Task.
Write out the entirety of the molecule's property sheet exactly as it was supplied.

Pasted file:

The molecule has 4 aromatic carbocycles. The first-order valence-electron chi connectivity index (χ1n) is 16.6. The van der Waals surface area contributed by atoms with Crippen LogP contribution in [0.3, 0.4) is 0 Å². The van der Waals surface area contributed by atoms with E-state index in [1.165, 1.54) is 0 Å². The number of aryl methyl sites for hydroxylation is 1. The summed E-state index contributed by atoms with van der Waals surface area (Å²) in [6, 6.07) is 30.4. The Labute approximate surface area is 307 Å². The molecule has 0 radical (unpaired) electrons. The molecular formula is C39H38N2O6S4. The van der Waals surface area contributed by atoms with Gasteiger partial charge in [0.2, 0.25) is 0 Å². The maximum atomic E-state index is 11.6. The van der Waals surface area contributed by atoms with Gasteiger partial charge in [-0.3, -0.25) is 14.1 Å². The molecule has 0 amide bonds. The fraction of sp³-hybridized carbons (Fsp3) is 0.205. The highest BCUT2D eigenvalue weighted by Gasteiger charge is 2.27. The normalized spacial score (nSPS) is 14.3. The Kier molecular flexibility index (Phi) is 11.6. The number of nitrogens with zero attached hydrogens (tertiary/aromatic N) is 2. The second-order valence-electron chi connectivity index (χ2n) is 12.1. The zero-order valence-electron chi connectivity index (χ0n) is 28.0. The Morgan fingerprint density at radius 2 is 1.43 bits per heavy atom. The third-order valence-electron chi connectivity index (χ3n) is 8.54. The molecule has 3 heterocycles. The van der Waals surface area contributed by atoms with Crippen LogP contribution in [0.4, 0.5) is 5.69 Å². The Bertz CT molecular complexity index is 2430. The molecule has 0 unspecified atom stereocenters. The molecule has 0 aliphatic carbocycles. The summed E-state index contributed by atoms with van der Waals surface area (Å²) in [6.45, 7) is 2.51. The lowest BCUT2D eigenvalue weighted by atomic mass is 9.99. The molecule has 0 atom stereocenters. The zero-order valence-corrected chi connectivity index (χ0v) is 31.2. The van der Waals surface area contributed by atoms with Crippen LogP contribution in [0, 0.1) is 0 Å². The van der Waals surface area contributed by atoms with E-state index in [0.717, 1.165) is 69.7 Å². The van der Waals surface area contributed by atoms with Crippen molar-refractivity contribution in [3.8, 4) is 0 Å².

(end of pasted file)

The molecule has 4 aromatic carbocycles. The first-order valence-electron chi connectivity index (χ1n) is 16.6. The van der Waals surface area contributed by atoms with Crippen LogP contribution in [0.3, 0.4) is 0 Å². The van der Waals surface area contributed by atoms with E-state index in [1.165, 1.54) is 0 Å². The number of aryl methyl sites for hydroxylation is 1. The summed E-state index contributed by atoms with van der Waals surface area (Å²) in [6, 6.07) is 30.4. The Labute approximate surface area is 307 Å². The molecule has 0 radical (unpaired) electrons. The molecular formula is C39H38N2O6S4. The van der Waals surface area contributed by atoms with Gasteiger partial charge in [0.2, 0.25) is 0 Å². The maximum atomic E-state index is 11.6. The van der Waals surface area contributed by atoms with Gasteiger partial charge in [-0.3, -0.25) is 14.1 Å². The molecule has 0 amide bonds. The fraction of sp³-hybridized carbons (Fsp3) is 0.205. The highest BCUT2D eigenvalue weighted by Gasteiger charge is 2.27. The normalized spacial score (nSPS) is 14.3. The Kier molecular flexibility index (Phi) is 11.6. The number of nitrogens with zero attached hydrogens (tertiary/aromatic N) is 2. The second-order valence-electron chi connectivity index (χ2n) is 12.1. The zero-order valence-electron chi connectivity index (χ0n) is 28.0. The Morgan fingerprint density at radius 2 is 1.43 bits per heavy atom. The third-order valence-electron chi connectivity index (χ3n) is 8.54. The molecule has 3 heterocycles. The van der Waals surface area contributed by atoms with Crippen LogP contribution in [0.4, 0.5) is 5.69 Å². The Bertz CT molecular complexity index is 2430. The molecule has 0 unspecified atom stereocenters. The molecule has 0 aliphatic carbocycles. The summed E-state index contributed by atoms with van der Waals surface area (Å²) in [6.45, 7) is 2.51. The lowest BCUT2D eigenvalue weighted by atomic mass is 9.99. The molecule has 0 atom stereocenters. The zero-order valence-corrected chi connectivity index (χ0v) is 31.2. The van der Waals surface area contributed by atoms with Crippen LogP contribution in [0, 0.1) is 0 Å². The van der Waals surface area contributed by atoms with E-state index in [0.717, 1.165) is 69.7 Å². The van der Waals surface area contributed by atoms with Crippen molar-refractivity contribution in [3.8, 4) is 0 Å².